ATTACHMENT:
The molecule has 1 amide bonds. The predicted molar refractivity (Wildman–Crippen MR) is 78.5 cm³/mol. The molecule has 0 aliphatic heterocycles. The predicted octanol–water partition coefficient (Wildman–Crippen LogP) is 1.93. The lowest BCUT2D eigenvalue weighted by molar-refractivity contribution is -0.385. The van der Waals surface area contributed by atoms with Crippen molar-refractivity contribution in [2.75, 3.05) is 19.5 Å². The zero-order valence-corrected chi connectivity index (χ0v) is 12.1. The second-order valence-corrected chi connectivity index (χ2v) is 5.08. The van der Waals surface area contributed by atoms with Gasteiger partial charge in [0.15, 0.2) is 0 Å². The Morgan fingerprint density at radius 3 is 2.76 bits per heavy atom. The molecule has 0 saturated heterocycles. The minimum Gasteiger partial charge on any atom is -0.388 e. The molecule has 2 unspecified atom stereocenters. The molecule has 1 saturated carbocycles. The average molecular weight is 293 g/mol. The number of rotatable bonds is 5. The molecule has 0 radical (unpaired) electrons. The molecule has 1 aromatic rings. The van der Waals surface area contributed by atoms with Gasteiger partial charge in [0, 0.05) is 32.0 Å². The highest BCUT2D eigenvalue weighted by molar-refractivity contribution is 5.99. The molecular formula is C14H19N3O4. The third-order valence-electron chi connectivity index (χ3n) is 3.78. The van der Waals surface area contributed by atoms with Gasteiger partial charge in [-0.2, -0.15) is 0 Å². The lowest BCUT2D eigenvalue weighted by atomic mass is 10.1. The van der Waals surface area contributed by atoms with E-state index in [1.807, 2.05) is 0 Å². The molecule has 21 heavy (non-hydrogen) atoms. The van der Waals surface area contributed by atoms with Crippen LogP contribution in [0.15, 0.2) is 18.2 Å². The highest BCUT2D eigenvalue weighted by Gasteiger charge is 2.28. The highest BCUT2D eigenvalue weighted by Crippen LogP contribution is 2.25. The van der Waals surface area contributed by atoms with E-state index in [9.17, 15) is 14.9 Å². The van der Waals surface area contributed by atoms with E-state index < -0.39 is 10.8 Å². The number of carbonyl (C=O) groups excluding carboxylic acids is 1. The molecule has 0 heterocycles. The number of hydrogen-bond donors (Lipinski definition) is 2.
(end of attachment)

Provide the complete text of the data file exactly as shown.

The molecule has 1 amide bonds. The predicted molar refractivity (Wildman–Crippen MR) is 78.5 cm³/mol. The molecule has 0 aliphatic heterocycles. The predicted octanol–water partition coefficient (Wildman–Crippen LogP) is 1.93. The lowest BCUT2D eigenvalue weighted by molar-refractivity contribution is -0.385. The van der Waals surface area contributed by atoms with Crippen molar-refractivity contribution in [2.75, 3.05) is 19.5 Å². The zero-order valence-corrected chi connectivity index (χ0v) is 12.1. The second-order valence-corrected chi connectivity index (χ2v) is 5.08. The van der Waals surface area contributed by atoms with Gasteiger partial charge in [0.15, 0.2) is 0 Å². The Morgan fingerprint density at radius 3 is 2.76 bits per heavy atom. The molecule has 0 saturated heterocycles. The minimum Gasteiger partial charge on any atom is -0.388 e. The molecule has 2 unspecified atom stereocenters. The molecule has 1 saturated carbocycles. The average molecular weight is 293 g/mol. The number of rotatable bonds is 5. The molecule has 0 radical (unpaired) electrons. The molecule has 1 aromatic rings. The van der Waals surface area contributed by atoms with Gasteiger partial charge in [0, 0.05) is 32.0 Å². The highest BCUT2D eigenvalue weighted by molar-refractivity contribution is 5.99. The molecular formula is C14H19N3O4. The third-order valence-electron chi connectivity index (χ3n) is 3.78. The van der Waals surface area contributed by atoms with Gasteiger partial charge in [-0.2, -0.15) is 0 Å². The lowest BCUT2D eigenvalue weighted by atomic mass is 10.1. The van der Waals surface area contributed by atoms with E-state index in [1.807, 2.05) is 0 Å². The molecule has 21 heavy (non-hydrogen) atoms. The van der Waals surface area contributed by atoms with Crippen LogP contribution in [0.15, 0.2) is 18.2 Å². The highest BCUT2D eigenvalue weighted by Gasteiger charge is 2.28. The highest BCUT2D eigenvalue weighted by Crippen LogP contribution is 2.25. The van der Waals surface area contributed by atoms with E-state index in [9.17, 15) is 14.9 Å². The van der Waals surface area contributed by atoms with E-state index < -0.39 is 10.8 Å². The number of carbonyl (C=O) groups excluding carboxylic acids is 1. The molecule has 0 heterocycles. The number of hydrogen-bond donors (Lipinski definition) is 2.